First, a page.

Hydrogen for maritime transport being developed across Europe, often in hybrids or fuel derivatives
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Combustion Industry News Editor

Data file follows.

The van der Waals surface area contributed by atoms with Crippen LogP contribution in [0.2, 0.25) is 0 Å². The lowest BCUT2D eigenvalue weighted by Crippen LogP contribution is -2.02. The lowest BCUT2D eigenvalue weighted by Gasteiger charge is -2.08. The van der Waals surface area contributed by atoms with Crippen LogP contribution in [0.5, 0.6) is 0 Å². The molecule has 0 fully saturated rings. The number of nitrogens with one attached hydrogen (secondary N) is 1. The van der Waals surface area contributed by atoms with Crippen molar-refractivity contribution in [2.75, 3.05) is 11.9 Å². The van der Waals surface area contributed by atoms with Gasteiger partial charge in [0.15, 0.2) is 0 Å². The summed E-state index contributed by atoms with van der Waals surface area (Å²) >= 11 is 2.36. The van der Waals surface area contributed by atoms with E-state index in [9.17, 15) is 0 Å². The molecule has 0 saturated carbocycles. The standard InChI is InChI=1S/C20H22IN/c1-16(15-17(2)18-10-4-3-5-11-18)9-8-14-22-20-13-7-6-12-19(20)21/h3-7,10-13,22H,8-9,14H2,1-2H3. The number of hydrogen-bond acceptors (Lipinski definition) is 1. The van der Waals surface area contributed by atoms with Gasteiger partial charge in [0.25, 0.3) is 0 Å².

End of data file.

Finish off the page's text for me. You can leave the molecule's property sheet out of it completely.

Reuters has reported on an interesting range of initiatives involving hydrogen as a heavy transport fuel. The maritime industry has an emissions goal set through the United Nations, but national and sub-national jurisdictions across the world also have their own targets; the first net-zero emissions ships should be in operation by 2030 to meet the UN goal. As hydrogen is a relatively light fuel, H2-powered ships require more fuel storage volume (if not significantly pressurised) than traditional hydrocarbon-based fuels such as diesel, and for this reason short-range vessels are likely to be the first to be commercialised – Swiss technology developer ABB, for instance, “sees short-distance shipping as the first adopters of fuel cell technology”. Another complication is cost, with green hydrogen currently being 4-8 times as expensive as very low sulphur fuel oil, while global infrastructure must also be built to support hydrogen, something that took around 20 years for the LNG trade. Hybrid-fuel ships are an option for the transition period, with a spokesman for Norwegian ship designer and ship yard Ulstein saying that rather “than wait for hydrogen bunker infrastructure to be matured, we went for a hybrid design using a containerised solution for the hydrogen storage tanks.” (Commercial craft operating in Norway’s fjords must be emissions-free by 2026.) For global shipping, work is ongoing to make secondary fuels using hydrogen as a feedstock, for instance ammonia, methanol or ethanol, with 19 of 21 projects mapped by the Global Maritime Forum using hydrogen in some form, only seven of them being pure hydrogen. Overall, it seems advances in shipping will be closely tied with advances in the power generation industry.